2. Being good at a subject is a matter of inborn talent rather than hard work – All of us have had students who tell us with great assurance that they can’t write, can’t do math, are horrible at science, or have no artistic ability. Chew points out that if students hold these beliefs about their abilities, they don’t try as hard in those areas and give up as soon as any difficulty is encountered. Then they have even more evidence about those absent abilities. Students need to bring to learning a “growth mindset,” recognized by statements like this, “Yes, I’m pretty good at math, but that’s because I’ve spend a lot of time doing it.” Teacher feedback can play an important role in helping students develop these growth mindsets.
  3. I’m really good at multi-tasking, especially during class or studying – We’ve been all over this one in the blog. “The evidence is clear: trying to perform multiple tasks at once is virtually never as effective as performing the tasks one at a time focusing completely on each one.” (p. 217) Chew also writes here about “inattentional blindness” which refers to the fact that when our attention is focused on one thing, we aren’t seeing other things. “The problem of not knowing what we missed is that we believe we haven’t missed anything.” (p.217)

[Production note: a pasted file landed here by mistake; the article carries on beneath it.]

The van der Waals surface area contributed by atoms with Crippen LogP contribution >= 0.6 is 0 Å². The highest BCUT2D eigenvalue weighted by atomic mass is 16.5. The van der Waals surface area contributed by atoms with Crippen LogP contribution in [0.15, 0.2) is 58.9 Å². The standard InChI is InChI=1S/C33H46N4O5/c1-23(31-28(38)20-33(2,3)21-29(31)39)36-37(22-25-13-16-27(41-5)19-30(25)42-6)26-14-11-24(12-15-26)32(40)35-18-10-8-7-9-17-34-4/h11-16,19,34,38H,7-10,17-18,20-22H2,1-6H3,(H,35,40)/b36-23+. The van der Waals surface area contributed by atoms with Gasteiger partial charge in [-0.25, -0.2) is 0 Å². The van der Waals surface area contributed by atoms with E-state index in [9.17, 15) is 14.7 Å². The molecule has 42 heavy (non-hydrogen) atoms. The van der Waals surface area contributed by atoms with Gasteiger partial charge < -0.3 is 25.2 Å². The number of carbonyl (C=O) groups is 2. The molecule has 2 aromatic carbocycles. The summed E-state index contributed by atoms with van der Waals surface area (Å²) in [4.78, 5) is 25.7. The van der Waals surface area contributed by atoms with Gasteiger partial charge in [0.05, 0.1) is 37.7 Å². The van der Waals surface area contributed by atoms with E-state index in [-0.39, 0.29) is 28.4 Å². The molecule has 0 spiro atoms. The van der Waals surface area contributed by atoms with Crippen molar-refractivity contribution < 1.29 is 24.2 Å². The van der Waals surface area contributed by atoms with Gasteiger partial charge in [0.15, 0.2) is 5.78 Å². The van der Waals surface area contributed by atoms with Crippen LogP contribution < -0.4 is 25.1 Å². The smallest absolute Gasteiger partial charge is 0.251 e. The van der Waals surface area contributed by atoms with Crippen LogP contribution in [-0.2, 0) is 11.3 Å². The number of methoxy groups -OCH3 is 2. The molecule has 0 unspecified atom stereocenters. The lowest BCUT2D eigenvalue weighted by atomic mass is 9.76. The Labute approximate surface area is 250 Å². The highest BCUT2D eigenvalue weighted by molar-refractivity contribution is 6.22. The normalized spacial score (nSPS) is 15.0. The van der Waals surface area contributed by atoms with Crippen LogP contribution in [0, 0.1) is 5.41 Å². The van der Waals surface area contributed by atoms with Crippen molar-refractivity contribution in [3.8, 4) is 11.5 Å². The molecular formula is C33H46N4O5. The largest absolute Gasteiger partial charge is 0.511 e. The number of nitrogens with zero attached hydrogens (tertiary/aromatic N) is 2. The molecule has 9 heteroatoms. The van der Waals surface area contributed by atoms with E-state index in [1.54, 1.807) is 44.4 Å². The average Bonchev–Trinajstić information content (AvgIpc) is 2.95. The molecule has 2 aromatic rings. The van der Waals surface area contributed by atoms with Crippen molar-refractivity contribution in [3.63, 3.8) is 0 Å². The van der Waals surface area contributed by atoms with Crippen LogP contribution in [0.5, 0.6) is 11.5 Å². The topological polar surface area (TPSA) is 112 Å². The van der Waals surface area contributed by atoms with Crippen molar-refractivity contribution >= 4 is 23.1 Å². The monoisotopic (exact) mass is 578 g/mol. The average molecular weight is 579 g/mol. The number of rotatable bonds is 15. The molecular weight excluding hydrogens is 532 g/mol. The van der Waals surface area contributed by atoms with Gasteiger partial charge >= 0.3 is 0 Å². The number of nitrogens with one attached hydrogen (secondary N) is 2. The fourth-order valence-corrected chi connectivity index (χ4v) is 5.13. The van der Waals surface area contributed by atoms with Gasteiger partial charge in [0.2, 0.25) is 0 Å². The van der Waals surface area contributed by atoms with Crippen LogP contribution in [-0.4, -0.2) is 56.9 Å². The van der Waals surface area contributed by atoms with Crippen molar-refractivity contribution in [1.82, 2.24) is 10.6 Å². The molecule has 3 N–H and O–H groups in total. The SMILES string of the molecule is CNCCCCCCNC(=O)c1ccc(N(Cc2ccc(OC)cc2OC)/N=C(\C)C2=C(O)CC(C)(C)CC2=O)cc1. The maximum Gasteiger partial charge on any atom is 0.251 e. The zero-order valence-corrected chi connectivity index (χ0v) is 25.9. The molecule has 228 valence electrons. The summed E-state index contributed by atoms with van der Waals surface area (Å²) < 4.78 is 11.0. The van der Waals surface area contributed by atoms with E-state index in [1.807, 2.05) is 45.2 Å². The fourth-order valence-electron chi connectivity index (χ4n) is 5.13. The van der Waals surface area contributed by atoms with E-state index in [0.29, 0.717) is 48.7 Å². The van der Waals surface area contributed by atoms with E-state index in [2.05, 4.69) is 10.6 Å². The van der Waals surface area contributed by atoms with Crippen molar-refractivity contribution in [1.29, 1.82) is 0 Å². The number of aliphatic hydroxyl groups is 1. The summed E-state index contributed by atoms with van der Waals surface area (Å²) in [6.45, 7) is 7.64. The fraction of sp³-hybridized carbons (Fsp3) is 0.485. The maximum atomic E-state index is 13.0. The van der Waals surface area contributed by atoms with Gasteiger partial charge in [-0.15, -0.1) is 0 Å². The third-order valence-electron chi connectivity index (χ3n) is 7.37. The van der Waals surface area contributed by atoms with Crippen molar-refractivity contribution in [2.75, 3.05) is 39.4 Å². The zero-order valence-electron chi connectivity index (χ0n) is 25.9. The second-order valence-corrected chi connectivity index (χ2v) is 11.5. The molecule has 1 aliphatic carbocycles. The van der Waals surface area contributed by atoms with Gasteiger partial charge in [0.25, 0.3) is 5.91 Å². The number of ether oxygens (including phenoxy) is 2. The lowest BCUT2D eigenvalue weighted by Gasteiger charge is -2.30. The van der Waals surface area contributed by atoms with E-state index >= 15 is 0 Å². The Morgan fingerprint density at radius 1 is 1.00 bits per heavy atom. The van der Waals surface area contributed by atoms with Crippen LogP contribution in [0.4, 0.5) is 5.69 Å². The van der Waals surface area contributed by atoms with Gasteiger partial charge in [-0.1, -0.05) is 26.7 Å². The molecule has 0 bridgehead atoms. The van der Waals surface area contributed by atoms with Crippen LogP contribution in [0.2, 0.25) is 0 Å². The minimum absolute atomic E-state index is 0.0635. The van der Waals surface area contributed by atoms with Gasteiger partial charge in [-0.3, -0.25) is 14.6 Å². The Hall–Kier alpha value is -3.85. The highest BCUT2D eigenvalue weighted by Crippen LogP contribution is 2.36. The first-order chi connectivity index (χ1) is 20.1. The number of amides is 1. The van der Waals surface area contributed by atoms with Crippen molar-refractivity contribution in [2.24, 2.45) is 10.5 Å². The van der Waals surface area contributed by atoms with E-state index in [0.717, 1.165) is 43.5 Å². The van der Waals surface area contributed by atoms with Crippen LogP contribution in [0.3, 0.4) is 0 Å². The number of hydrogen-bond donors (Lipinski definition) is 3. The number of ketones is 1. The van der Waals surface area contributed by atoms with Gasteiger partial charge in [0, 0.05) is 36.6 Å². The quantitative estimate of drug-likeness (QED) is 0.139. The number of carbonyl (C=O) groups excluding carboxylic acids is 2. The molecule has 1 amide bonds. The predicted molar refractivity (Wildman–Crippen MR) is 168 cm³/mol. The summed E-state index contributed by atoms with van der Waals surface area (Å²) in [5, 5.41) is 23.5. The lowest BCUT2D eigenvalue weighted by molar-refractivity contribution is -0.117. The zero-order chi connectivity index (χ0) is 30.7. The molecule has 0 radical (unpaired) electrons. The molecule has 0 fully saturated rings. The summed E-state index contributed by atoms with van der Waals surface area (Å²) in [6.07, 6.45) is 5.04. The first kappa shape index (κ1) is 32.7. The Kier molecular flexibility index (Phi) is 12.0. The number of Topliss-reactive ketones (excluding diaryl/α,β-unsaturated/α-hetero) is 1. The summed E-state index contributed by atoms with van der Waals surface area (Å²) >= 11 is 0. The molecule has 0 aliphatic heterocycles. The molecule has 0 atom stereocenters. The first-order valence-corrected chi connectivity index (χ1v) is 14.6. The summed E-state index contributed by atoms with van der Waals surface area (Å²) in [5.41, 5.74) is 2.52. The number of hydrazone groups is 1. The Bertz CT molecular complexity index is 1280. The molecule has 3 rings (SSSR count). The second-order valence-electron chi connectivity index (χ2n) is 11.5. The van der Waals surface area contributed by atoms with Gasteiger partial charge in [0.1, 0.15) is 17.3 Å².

Pointing out these misconceptions helps but probably not as much as demonstrations. Students, especially those in the 18-24 age range, don’t always believe what their teachers tell them. The evidence offered by a demonstration is more difficult to ignore.

Please be encouraged to read Chew’s whole chapter (it’s only eight pages). It’s in an impressive new anthology which is reviewed in the February issue of The Teaching Professor newsletter. Briefly here, the book contains 24 chapters highlighting important research on the science of learning. The chapters are highly readable! They describe the research in accessible language and explore the implications of those findings. Very rarely do researchers (and most of these chapters are written by those involved with research) offer implementable suggestions. This book is full of them.